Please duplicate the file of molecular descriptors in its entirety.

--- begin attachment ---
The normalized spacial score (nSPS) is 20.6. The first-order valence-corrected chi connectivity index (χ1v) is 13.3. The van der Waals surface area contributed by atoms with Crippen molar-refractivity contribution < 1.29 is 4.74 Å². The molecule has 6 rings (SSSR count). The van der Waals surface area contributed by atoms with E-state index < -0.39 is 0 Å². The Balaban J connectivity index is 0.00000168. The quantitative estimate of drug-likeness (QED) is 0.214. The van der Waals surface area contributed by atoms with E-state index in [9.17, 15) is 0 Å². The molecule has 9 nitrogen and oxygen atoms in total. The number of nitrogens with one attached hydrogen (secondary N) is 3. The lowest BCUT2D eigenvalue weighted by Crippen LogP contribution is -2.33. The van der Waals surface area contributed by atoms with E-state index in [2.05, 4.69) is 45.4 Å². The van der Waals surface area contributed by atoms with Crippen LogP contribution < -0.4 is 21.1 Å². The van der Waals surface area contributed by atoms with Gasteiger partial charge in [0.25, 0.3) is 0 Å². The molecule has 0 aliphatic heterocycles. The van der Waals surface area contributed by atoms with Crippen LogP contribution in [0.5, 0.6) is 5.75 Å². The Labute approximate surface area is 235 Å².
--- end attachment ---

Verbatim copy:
The normalized spacial score (nSPS) is 20.6. The first-order valence-corrected chi connectivity index (χ1v) is 13.3. The van der Waals surface area contributed by atoms with Crippen molar-refractivity contribution < 1.29 is 4.74 Å². The molecule has 6 rings (SSSR count). The van der Waals surface area contributed by atoms with E-state index < -0.39 is 0 Å². The Balaban J connectivity index is 0.00000168. The quantitative estimate of drug-likeness (QED) is 0.214. The van der Waals surface area contributed by atoms with E-state index in [9.17, 15) is 0 Å². The molecule has 9 nitrogen and oxygen atoms in total. The number of nitrogens with one attached hydrogen (secondary N) is 3. The lowest BCUT2D eigenvalue weighted by Crippen LogP contribution is -2.33. The van der Waals surface area contributed by atoms with E-state index in [2.05, 4.69) is 45.4 Å². The van der Waals surface area contributed by atoms with Crippen LogP contribution < -0.4 is 21.1 Å². The van der Waals surface area contributed by atoms with Gasteiger partial charge in [0.25, 0.3) is 0 Å². The molecule has 0 aliphatic heterocycles. The van der Waals surface area contributed by atoms with Crippen LogP contribution in [0.5, 0.6) is 5.75 Å². The Labute approximate surface area is 235 Å².